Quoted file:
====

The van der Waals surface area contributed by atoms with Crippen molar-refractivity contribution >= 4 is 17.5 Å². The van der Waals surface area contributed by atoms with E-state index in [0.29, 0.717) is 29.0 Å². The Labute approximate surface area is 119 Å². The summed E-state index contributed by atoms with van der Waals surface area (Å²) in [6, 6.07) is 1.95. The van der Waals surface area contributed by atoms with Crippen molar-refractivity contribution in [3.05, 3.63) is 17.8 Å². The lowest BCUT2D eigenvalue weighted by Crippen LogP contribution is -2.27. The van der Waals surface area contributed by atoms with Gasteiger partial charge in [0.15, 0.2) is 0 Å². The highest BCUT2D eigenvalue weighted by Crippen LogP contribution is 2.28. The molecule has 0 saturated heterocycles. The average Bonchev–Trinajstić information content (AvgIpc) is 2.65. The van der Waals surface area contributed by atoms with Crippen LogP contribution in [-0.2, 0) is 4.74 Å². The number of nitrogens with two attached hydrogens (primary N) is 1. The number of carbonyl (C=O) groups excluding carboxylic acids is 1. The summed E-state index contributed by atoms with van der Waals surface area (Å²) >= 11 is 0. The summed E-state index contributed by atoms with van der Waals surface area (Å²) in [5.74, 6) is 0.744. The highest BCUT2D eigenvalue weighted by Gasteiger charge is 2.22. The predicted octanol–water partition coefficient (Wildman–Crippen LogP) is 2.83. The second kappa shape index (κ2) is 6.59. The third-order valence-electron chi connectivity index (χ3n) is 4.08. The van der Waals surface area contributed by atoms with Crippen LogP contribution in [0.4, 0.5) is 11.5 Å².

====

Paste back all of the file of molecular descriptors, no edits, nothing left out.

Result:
The van der Waals surface area contributed by atoms with Crippen molar-refractivity contribution >= 4 is 17.5 Å². The van der Waals surface area contributed by atoms with E-state index in [0.29, 0.717) is 29.0 Å². The Labute approximate surface area is 119 Å². The summed E-state index contributed by atoms with van der Waals surface area (Å²) in [6, 6.07) is 1.95. The van der Waals surface area contributed by atoms with Crippen molar-refractivity contribution in [3.05, 3.63) is 17.8 Å². The lowest BCUT2D eigenvalue weighted by Crippen LogP contribution is -2.27. The van der Waals surface area contributed by atoms with Gasteiger partial charge in [0.15, 0.2) is 0 Å². The highest BCUT2D eigenvalue weighted by Crippen LogP contribution is 2.28. The molecule has 0 saturated heterocycles. The average Bonchev–Trinajstić information content (AvgIpc) is 2.65. The van der Waals surface area contributed by atoms with Crippen LogP contribution in [-0.2, 0) is 4.74 Å². The number of nitrogens with two attached hydrogens (primary N) is 1. The number of carbonyl (C=O) groups excluding carboxylic acids is 1. The summed E-state index contributed by atoms with van der Waals surface area (Å²) >= 11 is 0. The summed E-state index contributed by atoms with van der Waals surface area (Å²) in [5.74, 6) is 0.744. The highest BCUT2D eigenvalue weighted by Gasteiger charge is 2.22. The predicted octanol–water partition coefficient (Wildman–Crippen LogP) is 2.83. The second kappa shape index (κ2) is 6.59. The third-order valence-electron chi connectivity index (χ3n) is 4.08. The van der Waals surface area contributed by atoms with Crippen LogP contribution in [0.4, 0.5) is 11.5 Å².